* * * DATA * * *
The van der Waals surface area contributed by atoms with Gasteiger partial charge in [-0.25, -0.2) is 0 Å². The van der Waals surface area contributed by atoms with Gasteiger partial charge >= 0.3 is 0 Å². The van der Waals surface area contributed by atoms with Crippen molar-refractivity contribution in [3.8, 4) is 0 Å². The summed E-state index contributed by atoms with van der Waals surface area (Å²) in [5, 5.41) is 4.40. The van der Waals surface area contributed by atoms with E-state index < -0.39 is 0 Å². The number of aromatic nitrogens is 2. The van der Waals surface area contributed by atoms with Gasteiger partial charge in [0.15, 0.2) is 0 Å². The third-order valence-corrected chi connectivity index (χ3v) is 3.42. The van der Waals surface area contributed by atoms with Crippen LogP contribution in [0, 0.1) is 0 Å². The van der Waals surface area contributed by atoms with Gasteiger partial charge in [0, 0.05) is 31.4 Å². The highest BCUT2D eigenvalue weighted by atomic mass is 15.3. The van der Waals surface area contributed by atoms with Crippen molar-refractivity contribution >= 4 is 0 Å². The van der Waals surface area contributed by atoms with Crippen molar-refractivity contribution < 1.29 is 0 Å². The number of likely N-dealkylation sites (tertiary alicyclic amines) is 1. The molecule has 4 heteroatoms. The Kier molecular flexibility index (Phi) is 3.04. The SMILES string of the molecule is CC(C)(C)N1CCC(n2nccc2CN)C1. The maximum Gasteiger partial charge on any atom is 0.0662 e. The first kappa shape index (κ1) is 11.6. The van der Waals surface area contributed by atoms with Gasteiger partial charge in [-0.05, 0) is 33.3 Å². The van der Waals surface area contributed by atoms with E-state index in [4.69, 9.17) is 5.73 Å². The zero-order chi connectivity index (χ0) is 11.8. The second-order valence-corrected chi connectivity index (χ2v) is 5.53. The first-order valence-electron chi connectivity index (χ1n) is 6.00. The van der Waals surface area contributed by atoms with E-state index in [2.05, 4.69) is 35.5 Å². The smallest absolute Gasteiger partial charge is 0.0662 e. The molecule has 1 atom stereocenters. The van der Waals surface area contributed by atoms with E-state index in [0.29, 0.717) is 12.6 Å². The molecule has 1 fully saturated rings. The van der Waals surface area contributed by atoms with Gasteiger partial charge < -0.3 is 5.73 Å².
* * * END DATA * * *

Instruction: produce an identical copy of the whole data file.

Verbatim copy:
The van der Waals surface area contributed by atoms with Gasteiger partial charge in [-0.25, -0.2) is 0 Å². The van der Waals surface area contributed by atoms with Gasteiger partial charge >= 0.3 is 0 Å². The van der Waals surface area contributed by atoms with Crippen molar-refractivity contribution in [3.8, 4) is 0 Å². The summed E-state index contributed by atoms with van der Waals surface area (Å²) in [5, 5.41) is 4.40. The van der Waals surface area contributed by atoms with E-state index < -0.39 is 0 Å². The number of aromatic nitrogens is 2. The van der Waals surface area contributed by atoms with Gasteiger partial charge in [0.15, 0.2) is 0 Å². The third-order valence-corrected chi connectivity index (χ3v) is 3.42. The van der Waals surface area contributed by atoms with Crippen LogP contribution in [0, 0.1) is 0 Å². The van der Waals surface area contributed by atoms with Gasteiger partial charge in [0, 0.05) is 31.4 Å². The highest BCUT2D eigenvalue weighted by atomic mass is 15.3. The van der Waals surface area contributed by atoms with Crippen molar-refractivity contribution >= 4 is 0 Å². The van der Waals surface area contributed by atoms with Crippen molar-refractivity contribution < 1.29 is 0 Å². The number of likely N-dealkylation sites (tertiary alicyclic amines) is 1. The molecule has 4 heteroatoms. The Kier molecular flexibility index (Phi) is 3.04. The SMILES string of the molecule is CC(C)(C)N1CCC(n2nccc2CN)C1. The maximum Gasteiger partial charge on any atom is 0.0662 e. The first kappa shape index (κ1) is 11.6. The van der Waals surface area contributed by atoms with Gasteiger partial charge in [-0.05, 0) is 33.3 Å². The van der Waals surface area contributed by atoms with E-state index in [4.69, 9.17) is 5.73 Å². The zero-order chi connectivity index (χ0) is 11.8. The second-order valence-corrected chi connectivity index (χ2v) is 5.53. The first-order valence-electron chi connectivity index (χ1n) is 6.00. The van der Waals surface area contributed by atoms with E-state index in [2.05, 4.69) is 35.5 Å². The smallest absolute Gasteiger partial charge is 0.0662 e. The molecule has 1 atom stereocenters. The van der Waals surface area contributed by atoms with E-state index in [0.29, 0.717) is 12.6 Å². The molecule has 1 fully saturated rings. The van der Waals surface area contributed by atoms with Gasteiger partial charge < -0.3 is 5.73 Å².